It’s a simple technique and can save you some headache as well as reinforce the fact that you are making the relocation regardless of the employers choice to proceed with your employment.
What About Your Phone Number
While other resources will tell you that employers are looking at your area code to try and decipher if you are local or not, this isn’t the case. Too many phone numbers have been created by cell phone carriers to keep track of this. Employers aren’t necessarily spending time looking up the area code and trying to do detective work to see if you are in-state.
Use your normal phone number and you’ll be fine. I’ve never once heard of questioning regarding an area code on a cell phone. The only thing you should be cautious of is temporary phone numbers or ones that have unique numbers like a Google Phone number. Don’t use those.
Are You Going To Be Able to Attend The Interview
This is the most important part of applying for jobs out of state, the fact that when you are asked to interview on-site, are you going to be able to attend? The phone interview stage will be quick and easy. But if you are invited to meet with the team, this usually means that you’ll have to pay for your travel. That would include the flight, hotel, and meals that go along with your stay.
Consider this similar to business travel, though this is not an expense that the employer pays for. Be sure that you have enough capital reserves or savings to fit this bill before you start applying for jobs out of state.
You won’t be offered employment until you complete the on-site interviews. Unfortunately, there’s no way around that. So be absolutely sure you are okay spending this money for the job opportunity.
Is There Any Different In Applying
If you are applying to multiple jobs, there’s no difference in the way that you go about doing it. You’ll still be trying to apply to as many targeted jobs that you can. And hoping that you get responses from them to start the interview process. By being out of state, there’s nothing that you should be doing differently with regard to your technique for getting interviews.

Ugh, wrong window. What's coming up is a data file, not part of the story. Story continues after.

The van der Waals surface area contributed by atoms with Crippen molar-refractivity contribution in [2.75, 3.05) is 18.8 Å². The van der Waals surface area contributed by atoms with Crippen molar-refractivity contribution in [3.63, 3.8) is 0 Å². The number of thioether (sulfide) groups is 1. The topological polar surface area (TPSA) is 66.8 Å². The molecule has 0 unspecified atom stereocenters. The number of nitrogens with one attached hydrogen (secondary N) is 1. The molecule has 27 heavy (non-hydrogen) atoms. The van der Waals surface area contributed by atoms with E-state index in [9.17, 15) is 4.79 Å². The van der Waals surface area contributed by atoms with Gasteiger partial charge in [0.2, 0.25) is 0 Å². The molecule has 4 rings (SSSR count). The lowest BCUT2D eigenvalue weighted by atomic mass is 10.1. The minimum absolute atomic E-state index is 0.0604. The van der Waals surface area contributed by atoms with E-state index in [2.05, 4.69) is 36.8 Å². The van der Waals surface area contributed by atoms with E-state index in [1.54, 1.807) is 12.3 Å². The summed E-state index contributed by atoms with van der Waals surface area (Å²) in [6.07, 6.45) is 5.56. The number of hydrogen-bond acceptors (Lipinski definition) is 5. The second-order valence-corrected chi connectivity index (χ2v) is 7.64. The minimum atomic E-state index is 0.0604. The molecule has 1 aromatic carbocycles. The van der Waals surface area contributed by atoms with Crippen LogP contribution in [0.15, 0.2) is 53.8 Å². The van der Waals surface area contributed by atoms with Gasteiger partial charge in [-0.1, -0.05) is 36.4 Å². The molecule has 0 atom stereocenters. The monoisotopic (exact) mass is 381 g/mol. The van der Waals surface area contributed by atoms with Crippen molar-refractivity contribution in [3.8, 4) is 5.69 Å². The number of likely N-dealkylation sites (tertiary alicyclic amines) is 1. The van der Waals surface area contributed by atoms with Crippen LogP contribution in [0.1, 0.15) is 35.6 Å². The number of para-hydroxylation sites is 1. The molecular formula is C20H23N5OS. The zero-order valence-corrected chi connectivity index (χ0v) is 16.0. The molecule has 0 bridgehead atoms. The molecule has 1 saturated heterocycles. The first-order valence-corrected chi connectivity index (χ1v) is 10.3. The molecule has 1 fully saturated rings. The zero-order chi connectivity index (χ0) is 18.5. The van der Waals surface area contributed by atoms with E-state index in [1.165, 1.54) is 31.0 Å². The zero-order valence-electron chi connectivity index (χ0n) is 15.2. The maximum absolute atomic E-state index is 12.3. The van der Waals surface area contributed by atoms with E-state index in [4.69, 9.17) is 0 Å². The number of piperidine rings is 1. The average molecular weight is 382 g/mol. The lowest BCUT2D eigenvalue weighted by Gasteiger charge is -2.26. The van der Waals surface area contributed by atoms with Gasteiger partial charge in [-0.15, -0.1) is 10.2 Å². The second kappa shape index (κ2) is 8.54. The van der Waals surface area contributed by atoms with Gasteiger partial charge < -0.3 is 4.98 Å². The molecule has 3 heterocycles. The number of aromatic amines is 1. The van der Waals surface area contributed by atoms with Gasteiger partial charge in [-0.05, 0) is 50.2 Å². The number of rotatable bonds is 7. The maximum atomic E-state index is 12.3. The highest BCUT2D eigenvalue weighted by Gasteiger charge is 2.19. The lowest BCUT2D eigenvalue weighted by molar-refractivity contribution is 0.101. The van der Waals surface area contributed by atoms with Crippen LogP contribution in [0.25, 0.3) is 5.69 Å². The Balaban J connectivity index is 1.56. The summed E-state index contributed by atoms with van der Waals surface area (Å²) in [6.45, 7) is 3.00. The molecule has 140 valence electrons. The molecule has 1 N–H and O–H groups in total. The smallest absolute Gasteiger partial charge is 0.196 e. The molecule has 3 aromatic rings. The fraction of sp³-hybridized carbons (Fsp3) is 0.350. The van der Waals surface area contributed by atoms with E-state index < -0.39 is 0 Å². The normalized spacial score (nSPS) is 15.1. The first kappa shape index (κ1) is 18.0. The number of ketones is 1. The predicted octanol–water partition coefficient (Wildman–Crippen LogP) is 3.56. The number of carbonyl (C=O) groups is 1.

Be Prepared For More Questioning
It’s important to reiterate this part. Your interview process is going to be more strict than other candidates. It’s because you are out of state and looking for relocation. It will be imperative that you plan for your interview questioning to be more intensive than you might think. They will have more questions that relate to your knowledge of the company or your desire for wanting to be in the position and state itself. You’ll need to practice as much as you can on your delivery.
Afterwards, if those who spoke with you feel confident about your potential employment, the hiring manager will work with you on the relocation. They often give a budget for which they spend on moving companies and airline travel for you to get to the state. You’ll need to speak with them and work out what their relocation compensation is and factor that into your move.
Job Hunt FAQ
Questions from a job seeker about finding a career in another state.
As a recent graduate, should I be open to jobs in another state?
Absolutely. If you feel compelled to move to a new state, you should apply to open jobs anywhere you find it geographically appealing. Be sure to discuss the relocation package so that the new employer can cover the relocation expense associated with moving. As a recent graduate, this may be a significant sum for you.
Is the hiring process different for out of state applicants?
Yes, as an applicant out of state, you may be asked to take a video interview first, then they may ask you to travel to the office for your official job interview. Usually, in this circumstance, the prospective employer may cover your travel expenses. After this process, you may be on step closer to a job offer. But it could take a few more interviews before they fully decide.
Why should I consider new geographies as a job seeker?
Staying local could diminish your career opportunities. If you feel like exploring what might be available for you, you can always speak to a recruiter or hiring manager within a company. Just apply to a job opening, list your current address as part of your job application (which will put into motion your out of state hiring process) and see what they have to say. Make a decision from there.